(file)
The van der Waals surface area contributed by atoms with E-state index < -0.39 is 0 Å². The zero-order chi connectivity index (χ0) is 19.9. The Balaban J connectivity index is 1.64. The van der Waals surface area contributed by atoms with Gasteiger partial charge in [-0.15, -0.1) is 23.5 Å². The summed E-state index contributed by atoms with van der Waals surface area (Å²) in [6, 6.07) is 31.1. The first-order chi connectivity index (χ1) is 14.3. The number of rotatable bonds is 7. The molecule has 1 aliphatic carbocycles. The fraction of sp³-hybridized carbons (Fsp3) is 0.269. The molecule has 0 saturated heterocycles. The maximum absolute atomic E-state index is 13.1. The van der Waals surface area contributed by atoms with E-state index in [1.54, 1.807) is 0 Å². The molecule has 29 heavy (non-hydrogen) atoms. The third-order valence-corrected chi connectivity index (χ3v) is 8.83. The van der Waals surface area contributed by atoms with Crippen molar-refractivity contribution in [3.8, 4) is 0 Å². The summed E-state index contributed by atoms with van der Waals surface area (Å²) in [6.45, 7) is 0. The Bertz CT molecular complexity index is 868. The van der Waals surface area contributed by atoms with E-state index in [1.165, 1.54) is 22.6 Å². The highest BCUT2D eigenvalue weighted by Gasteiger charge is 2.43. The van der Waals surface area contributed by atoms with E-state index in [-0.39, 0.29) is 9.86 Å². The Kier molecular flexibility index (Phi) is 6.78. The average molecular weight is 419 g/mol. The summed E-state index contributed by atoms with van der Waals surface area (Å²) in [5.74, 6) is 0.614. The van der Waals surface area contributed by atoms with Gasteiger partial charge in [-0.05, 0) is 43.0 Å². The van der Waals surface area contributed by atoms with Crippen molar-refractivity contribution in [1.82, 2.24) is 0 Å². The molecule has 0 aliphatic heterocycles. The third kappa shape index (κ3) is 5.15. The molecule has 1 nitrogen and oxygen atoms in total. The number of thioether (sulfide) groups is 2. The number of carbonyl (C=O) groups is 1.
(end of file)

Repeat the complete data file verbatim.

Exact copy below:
The van der Waals surface area contributed by atoms with E-state index < -0.39 is 0 Å². The zero-order chi connectivity index (χ0) is 19.9. The Balaban J connectivity index is 1.64. The van der Waals surface area contributed by atoms with Gasteiger partial charge in [-0.15, -0.1) is 23.5 Å². The summed E-state index contributed by atoms with van der Waals surface area (Å²) in [6, 6.07) is 31.1. The first-order chi connectivity index (χ1) is 14.3. The number of rotatable bonds is 7. The molecule has 1 aliphatic carbocycles. The fraction of sp³-hybridized carbons (Fsp3) is 0.269. The molecule has 0 saturated heterocycles. The maximum absolute atomic E-state index is 13.1. The van der Waals surface area contributed by atoms with E-state index in [1.54, 1.807) is 0 Å². The molecule has 29 heavy (non-hydrogen) atoms. The third-order valence-corrected chi connectivity index (χ3v) is 8.83. The van der Waals surface area contributed by atoms with Crippen molar-refractivity contribution in [3.8, 4) is 0 Å². The summed E-state index contributed by atoms with van der Waals surface area (Å²) in [6.45, 7) is 0. The Bertz CT molecular complexity index is 868. The van der Waals surface area contributed by atoms with E-state index in [1.165, 1.54) is 22.6 Å². The highest BCUT2D eigenvalue weighted by Gasteiger charge is 2.43. The van der Waals surface area contributed by atoms with E-state index in [-0.39, 0.29) is 9.86 Å². The Kier molecular flexibility index (Phi) is 6.78. The average molecular weight is 419 g/mol. The summed E-state index contributed by atoms with van der Waals surface area (Å²) in [5.74, 6) is 0.614. The van der Waals surface area contributed by atoms with Gasteiger partial charge in [-0.05, 0) is 43.0 Å². The van der Waals surface area contributed by atoms with Crippen molar-refractivity contribution in [1.82, 2.24) is 0 Å². The molecule has 0 aliphatic heterocycles. The third kappa shape index (κ3) is 5.15. The molecule has 1 nitrogen and oxygen atoms in total. The number of thioether (sulfide) groups is 2. The number of carbonyl (C=O) groups is 1.